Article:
The court will likewise hear the appeal next term of Louis Ciminelli, a powerful Buffalo developer who poured hundreds of thousands into the younger Cuomo's campaigns and was convicted of wire fraud.

Ciminelli, former chairman and CEO of the eponymous development firm LP Ciminelli, was a generous Cuomo donor who became cast as a central figure in a prosecution of the governor's most trusted aides and allies beginning in 2016.

Between December 2009 and January 2014, Ciminelli and his immediate family contributed at least $100,000 to Cuomo's election campaigns, and the developer also hosted a fundraising dinner that added roughly $250,000 to the governor's reelection war chest, prosecutors say.

By the time of that November 2013 fundraiser, LP Ciminelli already had a bid under consideration to become a preferred developer for the "Buffalo Billion" project.

Announced during Cuomo's 2012 State of the State address, the initiative flushed $1 billion into the western New York metropolis bordering Lake Erie in an effort to restore the bustling economic hub to its former grandeur. But the funds intended for Buffalo instead wound up in the pockets of well-connected firms like LP Ciminelli.

The former developer, represented by attorney Michael Dreeben of O’Melveny & Myers, is pressing the Supreme Court to weigh in on the “right-to-control” theory that led to his conviction — under which a property fraud conviction can take place if someone doesn’t inform a victim completely before they make an economic decision.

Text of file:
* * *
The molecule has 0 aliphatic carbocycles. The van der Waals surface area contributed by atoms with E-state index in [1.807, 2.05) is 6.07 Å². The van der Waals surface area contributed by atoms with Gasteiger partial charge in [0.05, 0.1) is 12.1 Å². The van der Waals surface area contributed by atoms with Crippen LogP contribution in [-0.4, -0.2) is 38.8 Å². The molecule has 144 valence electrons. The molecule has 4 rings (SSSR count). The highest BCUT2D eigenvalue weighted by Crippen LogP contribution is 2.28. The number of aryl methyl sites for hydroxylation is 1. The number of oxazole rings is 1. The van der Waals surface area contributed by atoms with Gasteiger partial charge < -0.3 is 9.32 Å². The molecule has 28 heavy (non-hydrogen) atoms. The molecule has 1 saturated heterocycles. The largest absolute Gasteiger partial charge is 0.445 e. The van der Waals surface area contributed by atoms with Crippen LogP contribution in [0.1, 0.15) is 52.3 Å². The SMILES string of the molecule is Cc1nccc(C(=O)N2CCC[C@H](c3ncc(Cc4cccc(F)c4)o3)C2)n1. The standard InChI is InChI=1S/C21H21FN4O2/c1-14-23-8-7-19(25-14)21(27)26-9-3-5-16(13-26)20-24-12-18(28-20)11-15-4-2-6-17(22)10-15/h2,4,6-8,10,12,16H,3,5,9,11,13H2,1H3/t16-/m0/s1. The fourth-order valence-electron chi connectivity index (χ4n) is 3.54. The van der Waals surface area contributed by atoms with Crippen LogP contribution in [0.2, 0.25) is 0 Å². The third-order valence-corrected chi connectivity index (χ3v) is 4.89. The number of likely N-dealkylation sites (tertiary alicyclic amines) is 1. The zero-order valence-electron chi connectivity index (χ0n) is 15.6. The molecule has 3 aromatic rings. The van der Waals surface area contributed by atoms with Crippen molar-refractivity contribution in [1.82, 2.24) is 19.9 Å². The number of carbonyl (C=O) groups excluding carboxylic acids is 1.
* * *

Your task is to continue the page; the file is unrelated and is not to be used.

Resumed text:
“The right-to-control theory eviscerates the core requirement of wire fraud—that the object of the scheme is to deprive the victim of money or property — and permits conviction based on deception about information that a party might consider valuable before transacting. This is not a deprivation of any property, tangible or intangible — it is a purely informational deprivation (one that Congress has not criminalized),” Dreeben argued in his client's June 2022 petition to the court.

Dreeben said in an email Thursday that his team is excited to present Ciminelli’s argument to the court next term.

“Our team is gratified that the Supreme Court has agreed to hear Mr. Ciminelli’s case, which will allow the Court address our challenge to the validity of the right-to-control theory used in the prosecution,” he said.

Ciminelli initially made few headlines at the time of his arrest in 2016 because of the other high-profile defendants involved in the Buffalo Billion project.

Topping the list of Albany's nine boldfaced names charge that day was Percoco, as well as Alain Kaloyeros, the former president of the State University of New York Polytechnic Institute. Kaloyeros also has an appeal pending before the court.

The Second Circuit has upheld convictions for those involved in the scheme.

Although he denied wrongdoing, Cuomo resigned from the governorship in 2021 following a five-month investigation that found he’d sexually harassed women in his administration. 

Roth did not immediately respond to a request for comment Thursday about the Supreme Court taking up Percoco's case. Nor did representatives from the Department of Justice, which represents the United States in both cases.